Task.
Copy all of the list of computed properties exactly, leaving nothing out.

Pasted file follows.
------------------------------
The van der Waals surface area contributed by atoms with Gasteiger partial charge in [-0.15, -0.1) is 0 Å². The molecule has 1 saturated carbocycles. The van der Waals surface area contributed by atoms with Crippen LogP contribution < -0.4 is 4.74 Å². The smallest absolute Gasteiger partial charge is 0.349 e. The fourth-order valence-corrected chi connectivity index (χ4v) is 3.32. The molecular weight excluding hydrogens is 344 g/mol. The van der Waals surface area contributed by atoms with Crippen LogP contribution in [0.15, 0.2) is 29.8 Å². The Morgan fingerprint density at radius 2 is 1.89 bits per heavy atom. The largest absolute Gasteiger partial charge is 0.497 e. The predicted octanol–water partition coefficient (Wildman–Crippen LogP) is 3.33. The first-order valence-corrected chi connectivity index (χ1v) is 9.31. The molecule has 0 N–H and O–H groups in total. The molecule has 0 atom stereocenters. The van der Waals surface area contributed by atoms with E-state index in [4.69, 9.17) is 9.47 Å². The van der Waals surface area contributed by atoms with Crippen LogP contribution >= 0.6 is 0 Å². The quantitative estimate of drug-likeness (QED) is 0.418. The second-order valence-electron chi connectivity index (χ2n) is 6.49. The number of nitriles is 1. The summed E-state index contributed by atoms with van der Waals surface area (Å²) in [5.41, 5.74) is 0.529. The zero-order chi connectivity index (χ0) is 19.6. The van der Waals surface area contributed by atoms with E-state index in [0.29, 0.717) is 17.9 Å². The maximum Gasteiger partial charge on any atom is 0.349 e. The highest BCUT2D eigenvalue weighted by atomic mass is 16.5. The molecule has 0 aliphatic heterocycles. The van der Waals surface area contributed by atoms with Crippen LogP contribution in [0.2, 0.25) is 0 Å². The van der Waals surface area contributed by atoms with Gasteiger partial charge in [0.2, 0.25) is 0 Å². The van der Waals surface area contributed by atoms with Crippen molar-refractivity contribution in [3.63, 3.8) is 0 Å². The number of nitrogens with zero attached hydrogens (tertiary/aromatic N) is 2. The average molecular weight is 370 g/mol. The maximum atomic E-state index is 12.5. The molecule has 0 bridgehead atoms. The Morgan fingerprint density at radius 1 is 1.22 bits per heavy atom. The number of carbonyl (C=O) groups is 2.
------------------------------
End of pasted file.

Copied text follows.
The van der Waals surface area contributed by atoms with Gasteiger partial charge in [-0.15, -0.1) is 0 Å². The molecule has 1 saturated carbocycles. The van der Waals surface area contributed by atoms with Crippen LogP contribution < -0.4 is 4.74 Å². The smallest absolute Gasteiger partial charge is 0.349 e. The fourth-order valence-corrected chi connectivity index (χ4v) is 3.32. The molecular weight excluding hydrogens is 344 g/mol. The van der Waals surface area contributed by atoms with Crippen LogP contribution in [0.15, 0.2) is 29.8 Å². The Morgan fingerprint density at radius 2 is 1.89 bits per heavy atom. The largest absolute Gasteiger partial charge is 0.497 e. The predicted octanol–water partition coefficient (Wildman–Crippen LogP) is 3.33. The first-order valence-corrected chi connectivity index (χ1v) is 9.31. The molecule has 0 N–H and O–H groups in total. The molecule has 0 atom stereocenters. The van der Waals surface area contributed by atoms with E-state index in [4.69, 9.17) is 9.47 Å². The van der Waals surface area contributed by atoms with Crippen LogP contribution >= 0.6 is 0 Å². The quantitative estimate of drug-likeness (QED) is 0.418. The second-order valence-electron chi connectivity index (χ2n) is 6.49. The number of nitriles is 1. The summed E-state index contributed by atoms with van der Waals surface area (Å²) in [5.41, 5.74) is 0.529. The zero-order chi connectivity index (χ0) is 19.6. The van der Waals surface area contributed by atoms with E-state index in [0.29, 0.717) is 17.9 Å². The maximum Gasteiger partial charge on any atom is 0.349 e. The highest BCUT2D eigenvalue weighted by atomic mass is 16.5. The molecule has 0 aliphatic heterocycles. The van der Waals surface area contributed by atoms with Crippen LogP contribution in [0.2, 0.25) is 0 Å². The van der Waals surface area contributed by atoms with Gasteiger partial charge in [0.2, 0.25) is 0 Å². The van der Waals surface area contributed by atoms with Crippen molar-refractivity contribution in [3.63, 3.8) is 0 Å². The number of nitrogens with zero attached hydrogens (tertiary/aromatic N) is 2. The average molecular weight is 370 g/mol. The maximum atomic E-state index is 12.5. The molecule has 0 bridgehead atoms. The Morgan fingerprint density at radius 1 is 1.22 bits per heavy atom. The number of carbonyl (C=O) groups is 2.